Content of this article : Bearing capacity of soils,Methods of determining the Bearing Capacity of Soils,Safe Bearing Capacity.factor of safety,safe bearing capacity of different soils.
Soils and their Bearing Capacity
The soils on which a structure rests may be classified into three categories:
(a) Hard soils.
These soils are generally rocky in nature, in compressible and can bear fairly good loads. Solid rock, moo rum and stony soils are examples.
(b) Soft soils.
These are alluvial soils and are compressible when loaded. They can to take much load. Ordinary clay, loam, and common soils are examples of this.
(c) Spreading soils.
These soils are compressible when they are confined and prevented from spreading. These soils when loaded spread out laterally. Sand and gravel are examples of this type of soil.
Bearing capacity of soils.
Bearing power or Bearing capacity of a soil is defined as the maximum load that a soil can bear per unit area (usually Tonnes per sq. m) without yielding or causing cracks, displacement or rupture. This is the ultimate capacity of a soil. But as far as designing is concerned, we are less concerned with the ultimate load or the ultimate capacity of soil.
Methods of determining the Bearing Capacity of Soils
There are many methods of finding out the bearing capacity of soils. A very simple methods of determining the bearing capacity is as follows :
Dig a pit of size 2 mx2 m and of the required depth. The bottom of the pit is level led by simply spreading the soil by hand. It should never be compacted. At the centre of this pit put a steel plate of 60 cm X 60 cm X 5 cm. Drive to pegs equidistant from the steel plate as shown in the figure. Over the steel plate erect a wall 40 cm X40 cm either with bricks or stone or concrete blocks. Nearly 50 cm above the adjoining ground level. The difference: of levels between the top of the pegs and the wall is noted by a dumpy level. Now gently place the loads on the top of the wall by constructing a wooden platform. The load may consist of sand bags, girders or R.S.J. The loads are increased by a suitable amount. usually 0’5 tonne at an interval of 20 to 30 minutes. Before each increment of load the difference of levels between the pegs and the,-top of the wall is noted. Note that the difference of level will! remain constant till the soil yields. The moment the difference is increased, the increment of load must be stopped.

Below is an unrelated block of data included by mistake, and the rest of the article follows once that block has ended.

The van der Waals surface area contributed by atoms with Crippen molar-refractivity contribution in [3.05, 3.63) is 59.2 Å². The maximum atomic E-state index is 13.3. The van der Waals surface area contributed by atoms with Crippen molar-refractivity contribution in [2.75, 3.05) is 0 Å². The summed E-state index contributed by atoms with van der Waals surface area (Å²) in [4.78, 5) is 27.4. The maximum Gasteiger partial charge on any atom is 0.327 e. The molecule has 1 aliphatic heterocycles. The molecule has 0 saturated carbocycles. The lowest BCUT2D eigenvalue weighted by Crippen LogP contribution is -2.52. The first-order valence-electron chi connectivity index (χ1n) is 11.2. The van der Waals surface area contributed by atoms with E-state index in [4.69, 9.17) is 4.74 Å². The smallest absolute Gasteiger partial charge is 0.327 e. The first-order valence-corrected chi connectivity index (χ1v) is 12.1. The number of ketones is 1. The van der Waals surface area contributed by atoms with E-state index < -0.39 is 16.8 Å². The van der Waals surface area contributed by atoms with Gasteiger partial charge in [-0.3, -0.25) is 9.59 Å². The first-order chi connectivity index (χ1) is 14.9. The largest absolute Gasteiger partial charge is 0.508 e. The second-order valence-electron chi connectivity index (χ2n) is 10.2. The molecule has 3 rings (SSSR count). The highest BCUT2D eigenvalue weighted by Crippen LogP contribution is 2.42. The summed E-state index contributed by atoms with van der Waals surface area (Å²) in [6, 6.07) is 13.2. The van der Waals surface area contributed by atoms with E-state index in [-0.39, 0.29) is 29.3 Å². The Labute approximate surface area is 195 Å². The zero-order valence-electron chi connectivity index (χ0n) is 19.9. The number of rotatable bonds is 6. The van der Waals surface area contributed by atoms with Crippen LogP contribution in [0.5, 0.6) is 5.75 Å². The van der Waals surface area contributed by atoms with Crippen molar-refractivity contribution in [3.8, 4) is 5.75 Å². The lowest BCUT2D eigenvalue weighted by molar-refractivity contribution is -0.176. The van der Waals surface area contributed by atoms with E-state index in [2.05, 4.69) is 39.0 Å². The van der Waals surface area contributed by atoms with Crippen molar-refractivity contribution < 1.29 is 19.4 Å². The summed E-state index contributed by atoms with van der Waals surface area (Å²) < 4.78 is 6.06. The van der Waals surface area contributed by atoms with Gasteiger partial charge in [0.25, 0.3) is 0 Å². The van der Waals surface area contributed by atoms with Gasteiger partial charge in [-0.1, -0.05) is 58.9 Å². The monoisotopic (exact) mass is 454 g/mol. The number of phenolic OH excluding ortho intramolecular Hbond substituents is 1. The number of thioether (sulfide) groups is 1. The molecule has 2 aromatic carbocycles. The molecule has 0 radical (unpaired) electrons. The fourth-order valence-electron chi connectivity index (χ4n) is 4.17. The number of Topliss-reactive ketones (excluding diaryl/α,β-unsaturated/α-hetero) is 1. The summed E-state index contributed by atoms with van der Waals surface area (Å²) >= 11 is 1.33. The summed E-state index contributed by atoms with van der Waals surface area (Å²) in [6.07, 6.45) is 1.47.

The bearing capacity of the soil will be the total load divided by the area of steel plate.
Safe Bearing Capacity.
The safe load to be taken on a soil’ for the purpose of design is called Safe Bearing Capacity of the soil. The Safe Bearing Capacity of a soil may be defined as the bearing capacity of a soil divided by a number usually by constant and called factors of safety, i.e.
The factor of safety
depends on the type of building and the nature of the soil. Generally a factor of safety of 2 to 4 is taken for different purposes. Thus if the ultimate load of a soil is 6 tonnes/m2
and its factors of safety is 3 the working or design loads to be given to that soil will be 6/3 = 2 tonnes/m2. This is the safe bearing capacity of the soil.
Safe Bearing Capacity of Different Soils
Soft clay 2-3.75 tonnes/m2
Black cotton soil 5-7.5 tonnes/m2
Alluvial learn 7-5.16 tonnes/m2
Alluvial soil 5-7.5 tonnes/m2
Moist clay 11-18 tonnes/m2
Made-up ground 5 tonnes/m2
Ordinary clay 22 tonnes/m2
Clay mixed with and 22 tonnes/m2
Compact clay (dry) 33-55 tonnes/m2
Loose sand 22 tonnes/m2
Compact sand 22-32 tonnes/m2
Compact confind sand 44 tonnes/m2
Kankar or sandy gravel 22-32 tonnes/m2
Compact gravel 44-65 tonnes/m2
Moorum 22-44 tonnes/m2
Soft rock 25-85 tonnes/m2
Ordinary rock 85-110 tonnes/m2
Hard rock above 250 tonnes/m2